Jacob Hobbs Hallo Spaceboy
Wolfgang I am Wolf
Cody’s Moving Group The Fear Factor
Wolves, zombies and a misplaced astronaut: Welcome to Resolution! 2013.
Jacob Hobbs is a dishevelled, pill-popping astronaut who sports a range of outlandish rubber suits, all of which would not be out of place in a low-budget porn movie. When we meet him, he’s supposedly running out of air, stranded somewhere in space. He inanely gabbles to us about his confused, cosmic identity, fiddling with his costumes, wasting time. His swan song, however, in which he belts out David Bowie’s Rock’n Roll Suicide is rendered with passion and amusing urgency. On his own admission, dance is not one of his main skills but he fares rather better as a comic and rock singer.
Dance is a strength in Wolfgang’s I am Wolf, in which Francesca Roche and Tomos Young embody the spirits of two frenzied wolves on the verge of destruction. Their stealthy entrance from the auditorium is effective as is their hunted animalistic physicality. Less convincing are the depressing video images of global natural disasters and talking heads which convey over- simplistic, prophetic warnings about man’s war with nature. However as the lupine-dancers are cornered, we are left to consult our inner wolves, inspired by a fleeting photo- montage of these beautiful but misunderstood beasts.
Cody Choi’s The Fear Factor, goes in a more paranormal direction, suggesting that we need to face up to our internal and external zombies. There’s nothing very subtle in Choi’s piece, but there is some great energy and arresting performance from the team of six young women. To an aural background of pumping techno, and lit by spooky lighting, the women who alternate between being their natural selves and crazed, distorted creatures, could do well on a podium in the Ministry of Sound. Tricky, athletic choreography enacted with attitude and commitment does suggest common, ‘teenage’ anxieties for The Twilight Zone generation, but not mine.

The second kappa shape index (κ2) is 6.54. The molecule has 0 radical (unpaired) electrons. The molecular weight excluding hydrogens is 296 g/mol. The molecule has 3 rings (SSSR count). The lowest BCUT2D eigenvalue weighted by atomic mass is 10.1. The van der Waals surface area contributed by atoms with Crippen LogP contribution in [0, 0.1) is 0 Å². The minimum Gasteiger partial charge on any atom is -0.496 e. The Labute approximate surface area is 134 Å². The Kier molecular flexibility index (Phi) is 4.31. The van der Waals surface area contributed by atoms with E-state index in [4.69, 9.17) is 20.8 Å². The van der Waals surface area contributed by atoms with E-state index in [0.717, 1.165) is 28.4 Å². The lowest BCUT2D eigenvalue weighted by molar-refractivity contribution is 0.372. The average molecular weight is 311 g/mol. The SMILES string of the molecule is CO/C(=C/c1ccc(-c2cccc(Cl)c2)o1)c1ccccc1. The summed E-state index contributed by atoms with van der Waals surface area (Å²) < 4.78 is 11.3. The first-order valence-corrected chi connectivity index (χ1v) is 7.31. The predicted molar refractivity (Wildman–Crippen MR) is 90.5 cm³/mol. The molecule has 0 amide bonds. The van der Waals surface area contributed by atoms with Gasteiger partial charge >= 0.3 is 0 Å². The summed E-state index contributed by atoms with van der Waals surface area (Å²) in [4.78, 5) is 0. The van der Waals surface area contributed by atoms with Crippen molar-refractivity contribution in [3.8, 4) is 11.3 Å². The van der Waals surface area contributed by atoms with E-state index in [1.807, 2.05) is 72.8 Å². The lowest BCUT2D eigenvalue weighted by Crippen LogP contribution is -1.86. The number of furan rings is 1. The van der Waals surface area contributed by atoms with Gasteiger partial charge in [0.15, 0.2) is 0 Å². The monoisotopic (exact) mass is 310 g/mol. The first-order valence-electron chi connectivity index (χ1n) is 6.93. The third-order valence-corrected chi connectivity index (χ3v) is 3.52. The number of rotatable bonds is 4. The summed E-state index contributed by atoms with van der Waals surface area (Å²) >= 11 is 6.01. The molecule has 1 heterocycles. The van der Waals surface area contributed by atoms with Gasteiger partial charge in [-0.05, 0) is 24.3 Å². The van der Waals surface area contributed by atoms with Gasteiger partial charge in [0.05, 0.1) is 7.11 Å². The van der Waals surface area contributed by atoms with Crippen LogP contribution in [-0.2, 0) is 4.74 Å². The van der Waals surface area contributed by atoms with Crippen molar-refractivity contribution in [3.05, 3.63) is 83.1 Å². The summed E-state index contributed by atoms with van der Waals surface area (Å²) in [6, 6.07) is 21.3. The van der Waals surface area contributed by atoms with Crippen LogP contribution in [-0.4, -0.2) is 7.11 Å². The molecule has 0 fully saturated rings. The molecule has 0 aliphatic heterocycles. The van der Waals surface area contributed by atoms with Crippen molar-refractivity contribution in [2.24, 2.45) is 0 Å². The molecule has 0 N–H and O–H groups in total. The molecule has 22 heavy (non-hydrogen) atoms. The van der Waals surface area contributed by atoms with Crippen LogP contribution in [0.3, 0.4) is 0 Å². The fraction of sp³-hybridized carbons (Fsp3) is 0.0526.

It started with a wank. At least that is what Jacob Hobbs told us he was doing while he yanked his costume vigorously for a few seconds at the beginning of his Hallo Spaceboy. Hobbs, an LSCD alumnus, openly shared the agony of all dancers– can I actually dance. Hobbs told us that he tried but ‘it looked shit’. Instead he delivered a well-structured, confident and hugely entertaining stand-up act. And it successfully demonstrated why dance education is good for you, even if you cannot dance at the end of it. Also worth praise is costume design by Hollie Miller which framed perfectly Hobbs’ main medium – in this case his slightly chubby yet still visibly fit body.
Doris Humphrey said ‘a young choreographer should choose something quite simple, which is thoroughly familiar or within the range of his own experience’. Tomos Young and Francesca Roche did not follow this advice. The images of tsunami, atom bomb, people shouting about love and selfishness were a backdrop for I am Wolf while two of them moved fluidly between four chairs. Big themes aside, why chairs? Merce Cunningham tied a chair to his back. That’s how serious the chair is as a stage prop. The fact that the dancing was competent didn’t help either. Instead the overloaded narrative made the agile movements look more like snapshots from a yoga retreat than an expression of some horrible existential angst.
A gang of six girls burst on stage in Cody Choi’s The Fear Factor. Someone is after them. Or is it one of them? They ran, they walked and prowled. They screamed and they totally immersed themselves in movements, hypnotic to watch. But what we really wanted from this girly Dance Macabre was for the fear factor to be turned up. We wanted to see the real hair-pulling with the fear visceral rather than acted. As Russ Meyer would say: 'Faster, Pussycat! Kill! Kill!'